One of the most basic decisions you make as a new mom is deciding if you are going to put your newborn on a schedule or swing the pendulum the opposite direction and let your baby lead based on their needs. *Note: if you decide not to do either, you are by default choosing the latter. I’m going to go ahead and lay all my cards on the table and admit I’m as textbook type A as they come. I love calendars and to-do lists. I hate surprises. Structure and routine make me feel comfortable and “in control” of my little circus. So, if you had any question as to which camp I fall into, naturally I supported getting my little one into a rhythm. (My son must take after me, because he came home from the hospital eating every three hours like clockwork). I say rhythm rather than schedule, because I wanted to listen to my baby’s needs and adjust accordingly. I wanted to avoid the rigid standards that I tend to set for myself.
I was planning on going back to work at the end of my maternity leave, and I knew it would be better for everyone involved if there was some type of plan so we all knew what to expect. I worried what might happen if we weren’t on a routine, so after five weeks we moved my son from a bassinet at my bedside to his crib. Not long after that he started sleeping through the night and was happy almost all the time. I felt like I hit the baby jackpot. I am an advocate for moms doing whatever works best for their family. This worked out great for mine.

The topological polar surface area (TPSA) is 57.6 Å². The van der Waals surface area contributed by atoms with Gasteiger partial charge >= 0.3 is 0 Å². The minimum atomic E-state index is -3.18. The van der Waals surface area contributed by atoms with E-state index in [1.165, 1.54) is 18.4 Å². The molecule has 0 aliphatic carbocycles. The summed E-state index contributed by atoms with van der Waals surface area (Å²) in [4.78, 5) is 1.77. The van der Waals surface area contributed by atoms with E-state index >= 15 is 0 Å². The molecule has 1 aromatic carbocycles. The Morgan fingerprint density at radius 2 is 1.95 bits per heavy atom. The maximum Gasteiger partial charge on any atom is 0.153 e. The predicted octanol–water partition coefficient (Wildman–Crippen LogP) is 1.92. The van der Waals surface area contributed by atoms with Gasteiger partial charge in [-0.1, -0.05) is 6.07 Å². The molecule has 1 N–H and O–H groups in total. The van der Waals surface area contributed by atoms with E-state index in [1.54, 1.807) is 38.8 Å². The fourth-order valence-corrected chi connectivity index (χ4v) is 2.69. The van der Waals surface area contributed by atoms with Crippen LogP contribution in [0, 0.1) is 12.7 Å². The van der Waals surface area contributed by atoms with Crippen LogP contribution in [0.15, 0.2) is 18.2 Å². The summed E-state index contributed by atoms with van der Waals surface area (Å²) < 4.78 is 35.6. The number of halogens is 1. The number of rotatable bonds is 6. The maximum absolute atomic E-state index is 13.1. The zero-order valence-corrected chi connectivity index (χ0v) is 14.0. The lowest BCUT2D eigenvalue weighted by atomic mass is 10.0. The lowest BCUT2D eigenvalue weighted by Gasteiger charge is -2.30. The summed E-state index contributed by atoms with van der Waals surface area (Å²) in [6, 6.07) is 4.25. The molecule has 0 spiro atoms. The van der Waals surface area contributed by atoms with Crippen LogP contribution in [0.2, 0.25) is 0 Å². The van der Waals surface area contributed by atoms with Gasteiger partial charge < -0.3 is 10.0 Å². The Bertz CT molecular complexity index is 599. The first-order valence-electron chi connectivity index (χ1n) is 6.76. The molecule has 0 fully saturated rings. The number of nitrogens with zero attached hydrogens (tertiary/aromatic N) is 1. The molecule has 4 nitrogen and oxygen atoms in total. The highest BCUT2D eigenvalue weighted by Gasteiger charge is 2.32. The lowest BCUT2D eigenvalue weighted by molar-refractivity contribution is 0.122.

Our dear friends were recently visiting from out of town, and I got to meet their eight week old. He slept on my chest in the middle of a party and was completely content to stay that way for hours. Like any mom, I missed my son being that small. I started to question if I had done the right thing in my own parenting. Did I let my son sleep on me enough? Did I sacrifice snuggles for schedules? That question plagued my mind for the next day until I realized I was at it again. I had been reading books that recommend putting your child down while they are drowsy rather than letting them fall asleep in your arms. The goal is to help them learn to fall asleep on their own so they will be better sleepers down the road. I struggled with this because on one hand, I want my son to learn to fall asleep in his own bed, grow up, and one day be an independent, contributing member of society.
On the other hand, there is no better feeling on Earth than when my son falls asleep in my arms.
Society puts so much pressure on moms to get their newborns to sleep through the night. The quicker you earn this badge, the better mom you are, apparently. But babies also need love and affection. They need to feel their mother close and know that they are safe. So for now, I’m tossing the books out the window and soaking up all the snuggles I can get. Maybe I’m making a huge mistake, but I think I’ll take my chances.